The title of this Notes From the Desk is stolen from an early-pandemic Jacobin essay of the same name written by journalist Alex Press. In it, Press examines the place of literary critic James Wood’s “On Not Going Home” in our current pandemic terror. Press quotes Wood:
[pullquote speaker="" photo="" align="center" background="on" border="all" shadow="on"]To think about home and the departure from home, about not going home and no longer feeling able to go home, is to be filled with a remarkable sense of ‘afterwardness’: it is too late to do anything about it now, and too late to know what should have been done.[/pullquote]
For Press, before the pandemic lies the home that we’ve left. Covid-19 has shown us all the ways that “normal” was inadequate. The fragility of our system was highlighted when the intensive care units filled and the food pantries emptied. We’ve seen far too much to return to the way things were. For good measure, she adds, “We didn’t know we were entering a new era until it arrived.”
For most of the Middlebury community, it is pretty easy to point to the minute that we left “home” and entered “afterwardness”: about 11:10 a.m. on Tuesday, March 10, when, via a leaked email, we were notified that students would need to evacuate campus by the end of the week.
Echoing Press’s observations of broader American society, the ensuing months showed us just how weak our home at Middlebury was. After the announcement, some students retreated to comfortable mansions, or worse, continued with their spring break plans, flying around the world with a level of selfishness that was rivaled only by their idiocy. Others were houseless, sleeping in cars and crashing on couches, their graded coursework an intermediary between their wealthy college and their harsh financial realities.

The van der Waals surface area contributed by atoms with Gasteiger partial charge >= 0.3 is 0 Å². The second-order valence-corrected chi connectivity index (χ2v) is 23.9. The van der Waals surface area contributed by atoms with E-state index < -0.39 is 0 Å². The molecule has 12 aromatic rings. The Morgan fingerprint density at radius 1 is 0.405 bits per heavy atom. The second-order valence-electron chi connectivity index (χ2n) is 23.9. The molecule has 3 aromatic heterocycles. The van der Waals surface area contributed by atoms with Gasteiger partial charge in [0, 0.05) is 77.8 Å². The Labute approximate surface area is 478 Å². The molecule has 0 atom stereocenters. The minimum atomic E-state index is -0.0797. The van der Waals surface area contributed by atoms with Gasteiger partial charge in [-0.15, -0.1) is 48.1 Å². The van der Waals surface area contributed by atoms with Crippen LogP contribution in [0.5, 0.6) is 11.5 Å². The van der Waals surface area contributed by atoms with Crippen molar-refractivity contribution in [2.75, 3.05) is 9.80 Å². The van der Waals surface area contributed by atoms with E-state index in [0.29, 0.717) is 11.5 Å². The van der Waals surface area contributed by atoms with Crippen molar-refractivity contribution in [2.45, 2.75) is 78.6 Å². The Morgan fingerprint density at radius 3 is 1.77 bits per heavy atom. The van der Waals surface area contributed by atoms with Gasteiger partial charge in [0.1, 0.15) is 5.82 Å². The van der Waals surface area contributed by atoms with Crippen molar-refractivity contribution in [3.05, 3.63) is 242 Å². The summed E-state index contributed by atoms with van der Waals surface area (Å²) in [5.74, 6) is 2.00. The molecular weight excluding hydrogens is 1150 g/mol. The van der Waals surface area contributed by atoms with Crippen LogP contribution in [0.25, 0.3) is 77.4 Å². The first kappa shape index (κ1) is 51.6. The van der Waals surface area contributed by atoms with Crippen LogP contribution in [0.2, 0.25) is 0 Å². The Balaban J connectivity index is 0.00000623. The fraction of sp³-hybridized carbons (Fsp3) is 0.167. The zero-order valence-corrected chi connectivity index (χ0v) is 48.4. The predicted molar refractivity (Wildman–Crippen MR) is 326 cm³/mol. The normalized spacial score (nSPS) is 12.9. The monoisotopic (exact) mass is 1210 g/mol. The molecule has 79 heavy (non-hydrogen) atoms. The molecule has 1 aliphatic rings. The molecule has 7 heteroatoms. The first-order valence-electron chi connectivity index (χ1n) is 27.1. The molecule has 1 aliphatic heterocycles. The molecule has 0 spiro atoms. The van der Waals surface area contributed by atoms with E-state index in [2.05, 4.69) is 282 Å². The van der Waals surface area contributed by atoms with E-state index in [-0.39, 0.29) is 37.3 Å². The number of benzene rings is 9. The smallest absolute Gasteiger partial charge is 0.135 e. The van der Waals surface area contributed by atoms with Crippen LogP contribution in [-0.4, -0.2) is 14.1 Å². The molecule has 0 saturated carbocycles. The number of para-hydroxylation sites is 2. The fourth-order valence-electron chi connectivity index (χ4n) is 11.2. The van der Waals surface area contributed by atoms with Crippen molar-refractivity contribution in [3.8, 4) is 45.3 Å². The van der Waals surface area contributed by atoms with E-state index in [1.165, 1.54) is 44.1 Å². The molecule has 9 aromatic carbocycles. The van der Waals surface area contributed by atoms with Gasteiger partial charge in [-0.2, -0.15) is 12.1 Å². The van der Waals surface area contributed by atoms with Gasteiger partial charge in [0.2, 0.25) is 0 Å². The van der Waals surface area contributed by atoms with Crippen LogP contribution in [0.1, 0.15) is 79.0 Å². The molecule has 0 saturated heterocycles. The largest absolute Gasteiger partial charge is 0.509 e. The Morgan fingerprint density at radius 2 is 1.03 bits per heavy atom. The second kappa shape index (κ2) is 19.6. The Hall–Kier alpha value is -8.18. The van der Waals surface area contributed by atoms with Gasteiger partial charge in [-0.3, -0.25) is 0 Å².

This divergence of the two Midds continued into the summer. One is traveling across the country to see friends, posting TikToks from the back of a lake boat. The other is working — not interning — putting themselves in harm’s way to scrounge up enough money to pitch toward a semester of undiscounted tuition. These inequalities have always existed, and so have the college’s failures in addressing them, but now they are inescapable.
Just as inescapable has been the national confrontation of the United States’ long, racist history. Press wrote her essay before this summer, a season that will hopefully be stamped in the history books as a turning point in the American consciousness. Millions of Americans taking to the streets to protest an unjust and racist system was another departure from the ignorantly calm “home” we once knew. Middlebury is having its own reckoning; trying — and often failing — to correctly address the racist history and biased structure of an institution that graduated the first Black college student in the country but that may have thought he was White at the time.
I’m writing this in anticipation of students returning to campus next month and establishing a new normal. It’s been endlessly repeated that we will be returning to a Middlebury unlike one we have ever known. The home that we left is no longer there; we cannot return to it.